Gratitude Is Medicine
Posted by Dr. Alda Ngo
Thanksgiving is looking a little bit different this year, amid these extraordinary times. Our Chief Medical Officer of Health is recommending that we take care to protect ourselves and to keep our gatherings small this weekend. Our neighbouring BC’s provincial health officer is encouraging people “to make our celebration large in thanks, large in gratitude, but small in size”
Gratitude knows no boundaries and although I am personally missing the big turkey dinner gathering this year, it feels like a small and temporary sacrifice to keep my cohort small this weekend – an offering of kindness and generosity to our vulnerable community members and frontline workers. We have so much to be grateful for, and to have one another’s backs is an act of love. Although we don’t need research to prove it, studies do show that practicing gratitude is good for us.
‘The Telomere Effect’, written by a molecular biologist and a psychiatric researcher, is a collaboration explaining how stress reduction and promotion of mental health can positively affect the length of telomeres and improve health and longevity.
Telomeres are protective cap-like structures at the end of each of our chromosomes. They play a critical role in cellular health, as the DNA in telomeres protects against chromosomal damage. Being in good health is associated with having longer telomeres, whereas shorter ones are associated with having health issues. Studies indicate that our positive habits and social environment can encourage telomere growth.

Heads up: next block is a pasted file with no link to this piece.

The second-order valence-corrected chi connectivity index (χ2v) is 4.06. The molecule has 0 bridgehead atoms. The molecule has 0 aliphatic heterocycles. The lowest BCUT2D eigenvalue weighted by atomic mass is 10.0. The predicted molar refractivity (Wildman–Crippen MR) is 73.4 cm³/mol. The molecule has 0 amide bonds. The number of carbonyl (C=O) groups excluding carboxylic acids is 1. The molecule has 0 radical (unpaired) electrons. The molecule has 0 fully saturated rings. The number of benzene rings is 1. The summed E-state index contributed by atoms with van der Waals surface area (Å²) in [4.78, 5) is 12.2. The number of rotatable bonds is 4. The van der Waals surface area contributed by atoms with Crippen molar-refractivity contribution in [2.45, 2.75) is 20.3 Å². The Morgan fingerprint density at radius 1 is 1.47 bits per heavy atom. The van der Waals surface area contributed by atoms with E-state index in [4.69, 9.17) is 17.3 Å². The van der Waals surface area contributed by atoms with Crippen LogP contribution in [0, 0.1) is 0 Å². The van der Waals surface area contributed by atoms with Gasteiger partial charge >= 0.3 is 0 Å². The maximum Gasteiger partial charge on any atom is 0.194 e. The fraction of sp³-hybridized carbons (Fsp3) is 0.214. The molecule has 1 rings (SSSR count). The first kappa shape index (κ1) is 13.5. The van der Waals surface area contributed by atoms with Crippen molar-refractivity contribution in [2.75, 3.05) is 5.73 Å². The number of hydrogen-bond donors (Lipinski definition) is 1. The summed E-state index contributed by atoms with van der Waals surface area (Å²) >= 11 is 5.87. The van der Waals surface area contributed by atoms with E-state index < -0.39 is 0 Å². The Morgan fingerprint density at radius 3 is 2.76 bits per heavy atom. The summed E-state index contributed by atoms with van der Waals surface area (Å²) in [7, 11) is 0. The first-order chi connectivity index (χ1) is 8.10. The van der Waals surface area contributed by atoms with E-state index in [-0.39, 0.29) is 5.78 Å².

The book explains that in earlier tribal days, we lived in groups and each group had a delegation of trusted members who would stay up on watch during the night. The community relied on them to stay awake and alert to dangers like fires, predators or enemies. Belonging to a group and having trustworthy night-watch people was critical for survival and a healthy sense of safety.
Today, our brains are still wired to need the security of someone who ‘has our back’. Social connection is a basic human need and studies reveal that having good friends is like having good night watchmen, and even protects our telomeres.
Studies also confirm that practicing gratitude and keeping a gratitude journal increases happiness and resilience as well as physical health and longevity.
Happy thanksgiving friends, may we all take refuge in knowing that we’re all in one another’s hearts and remember to feel deeply grateful for the moments that we share near and far.
For more information on how we can support you on your path toward well-being please feel free to book a free 15-minute phone consult.
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- PMID: 23370895
- Lyubomirsky, S., & Della Porta, M. (in press). Boosting happiness, buttressing resilience: Results from cognitive and behavioral interventions. In J. W. Reich, A. J. Zautra, & J. Hall (Eds.), Handbook of adult resilience: Concepts, methods, and applications. New York: Guilford Press.
- DOI: 10.1111/j.1758-0854.2010.01045.x